We can all relax, even before Labor Day. You don’t need bother with
any of those tedious debates promised for us — tedious we know they’ll
surely be. No, the zeitgeist hath spoken through the medium of high
fashion. No way around it, sure as shooting: George W. has a lock on
the presidency. Check out Vogue.

Haute couture has spoken and the message clarion clear is that
conservative is back. And in a major way. The economy of course keeps
on soaring. The “look,” good women of the land, is Eisenhower with a
tinge of Reagan glam from the ’80s, if you can believe it. Al’s days
are definitely numbered.

As Anna Wintour, the highest and mightiest of fashion mavens and
editor in chief of Vogue, puts it in the 688-page fall issue, “The
dominant mood of the collections was conservative: A feast of head to
toe dressing, old-fashioned tweeds and knits, prim and city-smart coats.
After a few years of bohemian frippery, designers are offering something
soigné and sophisticated, a refreshing return to elegance.”

The lead fashion spread is, heaven help us, “Conservative Party:
Traditional values, slightly skewed, rule the day.” Telling blurbs
follow on succeeding pages: “The cocktail dress, which came of age with
the First Ladies of the 1960s (Jackie Kennedy, Lady Bird Johnson), is
back — this time in sheared mink.” And designer Oscar de la Renta
gurgles breathlessly how, “It’s wonderful to see volume again. This
dress has an Eisenhower-elegance to it, but is weightless as a feather.”

Little pearl necklaces here. Clunky Hermes Kelly bags there — a
mere $6,000 if you chose one in the skin of choice for this season —
crocodile. Forget endangered species. And any of those desperate cries
from the PETA people who managed to keep furs out of Vogue’s pages for a
couple of seasons. We’re talking high fashion here and now. If high
fashion decrees conservative, by gum, that’s what American women are
going to go for. Well, at least they can spring for the bright hot red
lipstick that is de rigeur this fall, if they can’t afford anything

Of course, Ms. Wintour and her editors, like most of the folk who
inhabit the heady realms of the media, entertainment and high fashion
businesses generally share liberal rather than conservative values,
despite how the winds of the zeitgeist may blow.

Which gives us a really dippy fashion spread inspired by “Mad Max,”
that post-apocalyptic vision of Australian director George Miller who
brought the world Mel Gibson a few decades back. No Mr. Gibson, alas,
but plenty of knockoffs of the wacky vehicles and fey, grungy kids as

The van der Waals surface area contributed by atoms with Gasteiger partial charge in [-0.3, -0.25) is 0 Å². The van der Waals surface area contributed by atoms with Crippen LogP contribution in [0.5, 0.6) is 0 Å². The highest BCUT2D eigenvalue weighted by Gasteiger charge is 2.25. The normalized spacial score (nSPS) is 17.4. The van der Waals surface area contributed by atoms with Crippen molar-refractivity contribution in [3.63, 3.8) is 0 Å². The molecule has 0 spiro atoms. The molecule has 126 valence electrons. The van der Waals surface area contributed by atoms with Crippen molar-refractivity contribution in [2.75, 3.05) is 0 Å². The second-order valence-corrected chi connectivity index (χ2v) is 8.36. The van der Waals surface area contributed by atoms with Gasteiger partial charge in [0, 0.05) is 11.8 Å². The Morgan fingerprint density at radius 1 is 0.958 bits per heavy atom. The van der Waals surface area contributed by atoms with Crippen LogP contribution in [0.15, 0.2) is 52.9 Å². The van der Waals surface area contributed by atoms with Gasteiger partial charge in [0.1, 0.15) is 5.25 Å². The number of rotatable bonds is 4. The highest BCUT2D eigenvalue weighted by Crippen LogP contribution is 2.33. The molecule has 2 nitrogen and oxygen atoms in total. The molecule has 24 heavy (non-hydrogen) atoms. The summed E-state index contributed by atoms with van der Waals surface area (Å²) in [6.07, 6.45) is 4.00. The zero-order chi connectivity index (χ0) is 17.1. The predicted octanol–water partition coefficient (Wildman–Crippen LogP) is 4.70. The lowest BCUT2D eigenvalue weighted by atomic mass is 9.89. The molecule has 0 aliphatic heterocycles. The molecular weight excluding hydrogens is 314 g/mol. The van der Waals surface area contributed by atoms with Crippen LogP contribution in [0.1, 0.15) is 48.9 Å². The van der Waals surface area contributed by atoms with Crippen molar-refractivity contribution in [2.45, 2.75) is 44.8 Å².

backdrops for ill-groomed young women done-up in weird but very
expensive outfits from the likes of Louis Vuitton, Fendi, and Calvin
Klein — with nothing priced under $1,000. Where a woman could wear any
of this garb outside of a pretty peculiar Halloween party is anyone’s
guess. But I guess it makes Ms. Wintour feel comfy with herself that
she hasn’t sold out to the GOP quite completely.

And in another kind of balancing act, she features a profile on
Icelandic pop singer Bjork (yup, that’s the right spelling), who won the
Best Actress award in the Golden Palm, winning top prize film at this
year’s Cannes Film Festival. She plays a woman going blind, who murders
her beloved neighbor, loses her only child and is promptly executed.
The Cannes jury does make some strange selections on occasion. Ms.
Bjork is photographed with her forehead painted aquamarine and is
surrounded by a prodigious amount of ruffled organdy.

Immediately following the Bjork number we stumble on a most elegant
bit of nostalgia showing how Conde Nast — yes, Virginia, there really
was a Conde Nast — and distinguished photographer Edward Steichen
teamed up to record some of the more memorable moments of high fashion
of the 20s. A 1925 portrait by Steichen of one Marion Morehouse,
photographed in the Nast drawing room, blends in perfectly with the
conservative fashion pages shot decades later.

In case you are in any doubt as to the winds of trend, you can, if
you have the courage, check out the September issues of Harper’s Bazaar
and In Style, each of impressive tonnage, although not so hefty as
Vogue. Tweeds, little suits, simple pearl necklaces, pricey handbags,
high elegant heels are everywhere, above all in the ads. What ever are
we going to have to do about Casual Fridays?

At your own risk try

to get a flavor of the September world.

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